“Oh, thank you! You’ll help us so much. You see things. So. Six o’clock flight. Don’t forget your passport. Oh, and don’t bring that ugly duffel bag. The one with the stripes? It’s just awful.” She bustled away, purse swinging at her side.
Tokyo. Tomorrow. He’d have to find his passport.
Go Toward the Light
“Shh! Buck! The taiko drums will start!” Hiro sat forward. A dozen soul-penetrating drums pounded through the air. At the far side of the ring stood a troupe of bandana-headed men wielding thick wooden sticks and pounding on large kettledrums in rhythm. It was different from anything Buck had ever heard. Their arms struck, hard and synchronous. The sound vibrated into his chest and arms and past his hair. The drummers pummeled the skins of the drums with such force it was almost like a battle.
The drumming lasted several minutes and got the crowd warmed up. Then all was silent. Something big was about to happen.
And it did.
From somewhere in the darker recesses of the crowd marched the sumo wrestlers. He speed-counted fifty-four giants, arms folded across their broad chests, blocking their man-boobs as they entered the arena to the roar of the screaming crowd. He wanted to avert his eyes at first. These tubbalards wore only bright colored lava-lava wraps hanging from their non-existent waists. The aprons looked like the upholstery from a Chinese restaurant turned into shiny bath towels. From his seat, Buck could see just how enormous these guys were. For the first time in his life, he didn’t feel like the Jolly Blond Giant. By comparison, Buck was an average Joe.
Nonstop bowing ensued, followed by more yelling on the loudspeaker, some ceremonial walking around the painted ring on the platform, and then the wrestlers marched off again. Buck wondered if it was over already.
Hiro explained. “They will go and prepare for their matches, change into their fighting mawashi, the sash around their loins. Today is the sixth day of the basho.”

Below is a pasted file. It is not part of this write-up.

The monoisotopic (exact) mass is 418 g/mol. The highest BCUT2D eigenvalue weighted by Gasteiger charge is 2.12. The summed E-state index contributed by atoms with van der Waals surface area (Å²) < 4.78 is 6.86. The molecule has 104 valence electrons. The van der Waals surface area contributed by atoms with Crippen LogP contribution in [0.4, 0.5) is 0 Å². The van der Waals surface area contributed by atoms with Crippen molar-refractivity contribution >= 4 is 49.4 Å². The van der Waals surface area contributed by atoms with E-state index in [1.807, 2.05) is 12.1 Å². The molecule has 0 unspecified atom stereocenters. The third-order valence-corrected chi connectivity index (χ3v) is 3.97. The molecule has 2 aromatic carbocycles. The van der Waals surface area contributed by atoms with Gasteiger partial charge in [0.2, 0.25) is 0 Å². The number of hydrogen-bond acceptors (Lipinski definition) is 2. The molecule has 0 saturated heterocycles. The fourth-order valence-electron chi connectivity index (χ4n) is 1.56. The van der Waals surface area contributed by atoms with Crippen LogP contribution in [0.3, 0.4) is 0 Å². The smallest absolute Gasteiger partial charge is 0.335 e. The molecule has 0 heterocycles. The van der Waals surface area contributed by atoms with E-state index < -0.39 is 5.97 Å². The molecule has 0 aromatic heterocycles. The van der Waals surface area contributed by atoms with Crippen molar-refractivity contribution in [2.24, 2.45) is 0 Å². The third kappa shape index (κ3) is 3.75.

Mawashi. The diaper. Yeah.
“A seven-day tournament?”
“No. Fifteen days. They each wrestle one time per day. They match up against another rikishi in their group once only. No rematches. There is a formula, but more or less it is this: if they beat someone higher ranked, they move up a ranking at the next basho.”
Wait a minute. There were statistics involved? With formulas? Buck’s interest shot up. He needed to know about the rankings. No, he needed to know about everything. Was it like baseball? Did someone keep the stats somewhere official? Did individual wrestlers have scoring histories? How did they win? Were there different moves? He barely knew where to start pumping Hiro for information.
“I don’t get it. How do you win?” Buck reached into Hiro’s proffered peanut bag. Not peanuts—they were some kind of peanut-shaped rice cracker, shiny, tasted like soy and sushi. They could grow on him.
“It is simple.” Hiro sat up straighter. “There is the ring.” He pointed to the stage area. It was about three feet high and about fifteen feet square. On it was painted a ring with two parallel lines of paint inside, a few feet apart. From above, the ring looked like a giant electrical outlet.
“Each man tries to push his opponent out of the ring, or make him touch the ground with any part of his body other than the bottom of his foot.”